Woah! Ash appears to have been on something of a blog frenzy during my apathy...
So, to business. The balding bloke pictured above is none other than writer David Peace, and if you are paying attention, you will be hearing a lot about him over the course of this year. There are several reasons for this, of which more later; firstly, a little background info...
Mr Peace hails from Ossett, near Wakefield and is therefore well acquainted with the West Riding of Yorkshire, and this is reflected in his work. Having left England and headed east to teach, he ended up in Tokyo and found himself writing about Leeds and the era that he grew up in.
For those of you that have not read any of his stuff, it generally features a combination of real events given a fictional sheen - if only to protect the innocent - and not-so-innocent.
One of his most famous books, 'The Damned United', a dramatised account of Brian Clough's well documented 44 days in charge of Leeds has been adapted into a movie starring top werewolf and Tony Blair/Kenneth Williams impersonator Michael Sheen (soon to be seen adding Sir David Frost to his schtick in Richie Cunningham's adaptation of West End/Broadway smash 'Frost/Nixon'), who appears to be going for some sort of hardest-working-man-in-Hollywood award, if not an Oscar. Anyway, I digress slightly.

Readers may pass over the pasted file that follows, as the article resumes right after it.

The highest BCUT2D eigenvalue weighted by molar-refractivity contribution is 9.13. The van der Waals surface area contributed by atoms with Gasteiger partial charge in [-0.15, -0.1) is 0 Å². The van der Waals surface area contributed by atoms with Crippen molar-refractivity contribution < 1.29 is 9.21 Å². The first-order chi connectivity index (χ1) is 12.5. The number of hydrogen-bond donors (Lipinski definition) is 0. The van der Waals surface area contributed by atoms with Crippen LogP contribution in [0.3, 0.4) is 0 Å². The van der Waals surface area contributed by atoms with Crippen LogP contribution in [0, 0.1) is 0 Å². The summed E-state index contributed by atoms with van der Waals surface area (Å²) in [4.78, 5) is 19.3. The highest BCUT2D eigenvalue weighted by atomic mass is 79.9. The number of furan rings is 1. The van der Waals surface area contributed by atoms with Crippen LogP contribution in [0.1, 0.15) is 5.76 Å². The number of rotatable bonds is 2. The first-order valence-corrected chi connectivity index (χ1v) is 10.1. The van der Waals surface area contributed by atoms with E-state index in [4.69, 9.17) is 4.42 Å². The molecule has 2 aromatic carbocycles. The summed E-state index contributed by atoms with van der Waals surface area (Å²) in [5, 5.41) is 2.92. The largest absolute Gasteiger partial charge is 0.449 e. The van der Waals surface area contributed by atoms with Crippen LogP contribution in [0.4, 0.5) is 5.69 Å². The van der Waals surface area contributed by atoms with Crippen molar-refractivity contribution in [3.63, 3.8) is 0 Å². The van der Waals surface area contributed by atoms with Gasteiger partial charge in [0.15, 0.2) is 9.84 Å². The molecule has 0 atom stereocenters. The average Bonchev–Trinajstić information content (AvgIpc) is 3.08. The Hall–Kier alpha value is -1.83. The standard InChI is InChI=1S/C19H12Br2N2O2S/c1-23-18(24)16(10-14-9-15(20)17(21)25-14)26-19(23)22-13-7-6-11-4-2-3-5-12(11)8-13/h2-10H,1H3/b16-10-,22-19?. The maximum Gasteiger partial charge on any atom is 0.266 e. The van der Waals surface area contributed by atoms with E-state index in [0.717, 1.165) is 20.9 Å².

'The Damned United' kept it real and spent the summer filming up here in good old Leeds, giving a bunch of locals some dodgy seventies hairdos to stand in as LUFC's famously vicious "Dirty Leeds" squad of 1974 and is set for release in cinemas on March 27; however, it is not really my reason for mentioning Mr Peace in the first place.
Another of Mr Peace's projects, 'The Red Riding Quartet', has been adapted into a trilogy for Channel 4 (to be broadcast sometime around Easter), with a screenplay by 'Fear and Loathing in Las Vegas' (the movie, I hasten to add) writer Tony Grisoni and directed by James Marsh, Julian Jarrold and Anand Tucker, which was also made up here in Leeds in the late summer last year.
An altogether gnarlier prospect than 'The Damned United', 'Red Riding' weaves together a bunch of real-life events from the region's recent history including the hunt for The Yorkshire Ripper, the fitting up and unjust imprisonment of Stefan Kiszko and the high levels of corruption of the high-ranking Police officers leading the hunt for the Ripper, as well as the scandal of Leeds Internaional Pool architect John Poulson and some brutal Se7en-style killings.
The Guardian seems to be backing 'The Red Riding Trilogy' as a new benchmark in crime drama, featuring as it does practically all the professional northerners working in the acting business in the UK today, including fake Doctor Who David Morrissey, ageing droog Warren Clarke, seen-been Sean Bean, Paddy Considine, Mark Addy and Peter Mullan, as well as rising stars Andrew Garfield and Gerard Kearns.
It should all make for some fine viewing, as the books are highly praised for their grit and intelligent, punchy style and it looks like these films will be the same. But here's the real point of all this; eagle-eyed viewers may get to see one of our favourite venues, the legendary Brudenell Social Club in a cameo in the '1983' film as a rather seedy journalist drinking den.